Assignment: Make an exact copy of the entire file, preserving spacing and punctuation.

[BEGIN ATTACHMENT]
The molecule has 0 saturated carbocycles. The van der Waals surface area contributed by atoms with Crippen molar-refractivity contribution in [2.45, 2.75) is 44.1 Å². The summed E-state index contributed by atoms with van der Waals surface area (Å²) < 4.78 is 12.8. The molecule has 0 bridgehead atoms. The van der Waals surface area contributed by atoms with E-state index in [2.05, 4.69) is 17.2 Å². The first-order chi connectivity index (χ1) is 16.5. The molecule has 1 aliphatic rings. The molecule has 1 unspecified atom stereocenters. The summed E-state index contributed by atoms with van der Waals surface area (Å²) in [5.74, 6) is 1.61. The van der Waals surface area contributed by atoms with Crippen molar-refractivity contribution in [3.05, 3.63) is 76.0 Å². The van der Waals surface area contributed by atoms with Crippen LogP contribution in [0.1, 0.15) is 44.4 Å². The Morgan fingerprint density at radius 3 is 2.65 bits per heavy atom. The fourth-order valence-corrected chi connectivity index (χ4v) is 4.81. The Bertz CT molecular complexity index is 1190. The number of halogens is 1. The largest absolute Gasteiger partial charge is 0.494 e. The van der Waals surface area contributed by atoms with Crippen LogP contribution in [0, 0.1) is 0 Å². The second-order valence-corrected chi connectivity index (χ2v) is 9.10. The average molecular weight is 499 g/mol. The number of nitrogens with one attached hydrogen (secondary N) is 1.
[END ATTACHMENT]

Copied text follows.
The molecule has 0 saturated carbocycles. The van der Waals surface area contributed by atoms with Crippen molar-refractivity contribution in [2.45, 2.75) is 44.1 Å². The summed E-state index contributed by atoms with van der Waals surface area (Å²) < 4.78 is 12.8. The molecule has 0 bridgehead atoms. The van der Waals surface area contributed by atoms with E-state index in [2.05, 4.69) is 17.2 Å². The first-order chi connectivity index (χ1) is 16.5. The molecule has 1 aliphatic rings. The molecule has 1 unspecified atom stereocenters. The summed E-state index contributed by atoms with van der Waals surface area (Å²) in [5.74, 6) is 1.61. The van der Waals surface area contributed by atoms with Crippen molar-refractivity contribution in [3.05, 3.63) is 76.0 Å². The van der Waals surface area contributed by atoms with Crippen LogP contribution in [0.1, 0.15) is 44.4 Å². The Morgan fingerprint density at radius 3 is 2.65 bits per heavy atom. The fourth-order valence-corrected chi connectivity index (χ4v) is 4.81. The Bertz CT molecular complexity index is 1190. The number of halogens is 1. The largest absolute Gasteiger partial charge is 0.494 e. The van der Waals surface area contributed by atoms with Crippen LogP contribution in [0, 0.1) is 0 Å². The second-order valence-corrected chi connectivity index (χ2v) is 9.10. The average molecular weight is 499 g/mol. The number of nitrogens with one attached hydrogen (secondary N) is 1.